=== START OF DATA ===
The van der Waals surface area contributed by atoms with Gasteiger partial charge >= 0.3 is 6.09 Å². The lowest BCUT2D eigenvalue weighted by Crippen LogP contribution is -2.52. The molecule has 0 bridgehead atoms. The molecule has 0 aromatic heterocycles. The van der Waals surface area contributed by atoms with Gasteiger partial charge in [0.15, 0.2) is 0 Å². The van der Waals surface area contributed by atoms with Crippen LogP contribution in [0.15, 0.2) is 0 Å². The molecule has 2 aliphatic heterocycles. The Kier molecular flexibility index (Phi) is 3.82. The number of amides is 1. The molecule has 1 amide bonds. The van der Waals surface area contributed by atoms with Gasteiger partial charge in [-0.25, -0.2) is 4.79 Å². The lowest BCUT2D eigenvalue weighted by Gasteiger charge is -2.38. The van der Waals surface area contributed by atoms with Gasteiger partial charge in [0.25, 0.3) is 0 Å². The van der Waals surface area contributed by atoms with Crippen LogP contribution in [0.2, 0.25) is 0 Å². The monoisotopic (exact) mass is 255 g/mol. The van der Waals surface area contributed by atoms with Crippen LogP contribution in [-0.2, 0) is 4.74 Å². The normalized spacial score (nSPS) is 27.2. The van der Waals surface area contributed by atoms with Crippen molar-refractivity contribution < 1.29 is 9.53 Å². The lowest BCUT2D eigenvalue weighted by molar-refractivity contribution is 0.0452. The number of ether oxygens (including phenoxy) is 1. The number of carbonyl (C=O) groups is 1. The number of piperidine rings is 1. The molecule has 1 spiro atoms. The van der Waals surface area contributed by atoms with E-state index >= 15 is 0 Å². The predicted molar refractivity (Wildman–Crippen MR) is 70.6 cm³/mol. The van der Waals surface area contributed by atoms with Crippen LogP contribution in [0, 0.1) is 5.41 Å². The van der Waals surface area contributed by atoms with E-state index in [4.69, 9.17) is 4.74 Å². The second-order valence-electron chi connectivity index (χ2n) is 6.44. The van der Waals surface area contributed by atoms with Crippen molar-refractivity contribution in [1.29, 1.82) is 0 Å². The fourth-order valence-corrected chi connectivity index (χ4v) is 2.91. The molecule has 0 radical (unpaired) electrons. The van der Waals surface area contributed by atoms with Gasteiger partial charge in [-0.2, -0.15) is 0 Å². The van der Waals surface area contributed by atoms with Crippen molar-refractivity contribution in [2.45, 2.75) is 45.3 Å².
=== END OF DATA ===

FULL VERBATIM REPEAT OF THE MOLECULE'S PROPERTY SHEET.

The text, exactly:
The van der Waals surface area contributed by atoms with Gasteiger partial charge >= 0.3 is 6.09 Å². The lowest BCUT2D eigenvalue weighted by Crippen LogP contribution is -2.52. The molecule has 0 bridgehead atoms. The molecule has 0 aromatic heterocycles. The van der Waals surface area contributed by atoms with Gasteiger partial charge in [0.15, 0.2) is 0 Å². The van der Waals surface area contributed by atoms with Crippen LogP contribution in [0.15, 0.2) is 0 Å². The molecule has 2 aliphatic heterocycles. The Kier molecular flexibility index (Phi) is 3.82. The number of amides is 1. The molecule has 1 amide bonds. The van der Waals surface area contributed by atoms with Gasteiger partial charge in [-0.25, -0.2) is 4.79 Å². The lowest BCUT2D eigenvalue weighted by Gasteiger charge is -2.38. The van der Waals surface area contributed by atoms with Gasteiger partial charge in [0.25, 0.3) is 0 Å². The van der Waals surface area contributed by atoms with Crippen LogP contribution in [0.2, 0.25) is 0 Å². The monoisotopic (exact) mass is 255 g/mol. The van der Waals surface area contributed by atoms with Crippen LogP contribution in [-0.2, 0) is 4.74 Å². The normalized spacial score (nSPS) is 27.2. The van der Waals surface area contributed by atoms with Crippen molar-refractivity contribution < 1.29 is 9.53 Å². The lowest BCUT2D eigenvalue weighted by molar-refractivity contribution is 0.0452. The number of ether oxygens (including phenoxy) is 1. The number of carbonyl (C=O) groups is 1. The number of piperidine rings is 1. The molecule has 1 spiro atoms. The van der Waals surface area contributed by atoms with E-state index >= 15 is 0 Å². The predicted molar refractivity (Wildman–Crippen MR) is 70.6 cm³/mol. The van der Waals surface area contributed by atoms with Crippen LogP contribution in [0, 0.1) is 5.41 Å². The van der Waals surface area contributed by atoms with E-state index in [4.69, 9.17) is 4.74 Å². The second-order valence-electron chi connectivity index (χ2n) is 6.44. The van der Waals surface area contributed by atoms with Crippen molar-refractivity contribution in [1.29, 1.82) is 0 Å². The fourth-order valence-corrected chi connectivity index (χ4v) is 2.91. The molecule has 0 radical (unpaired) electrons. The van der Waals surface area contributed by atoms with Gasteiger partial charge in [-0.2, -0.15) is 0 Å². The van der Waals surface area contributed by atoms with Crippen molar-refractivity contribution in [2.45, 2.75) is 45.3 Å².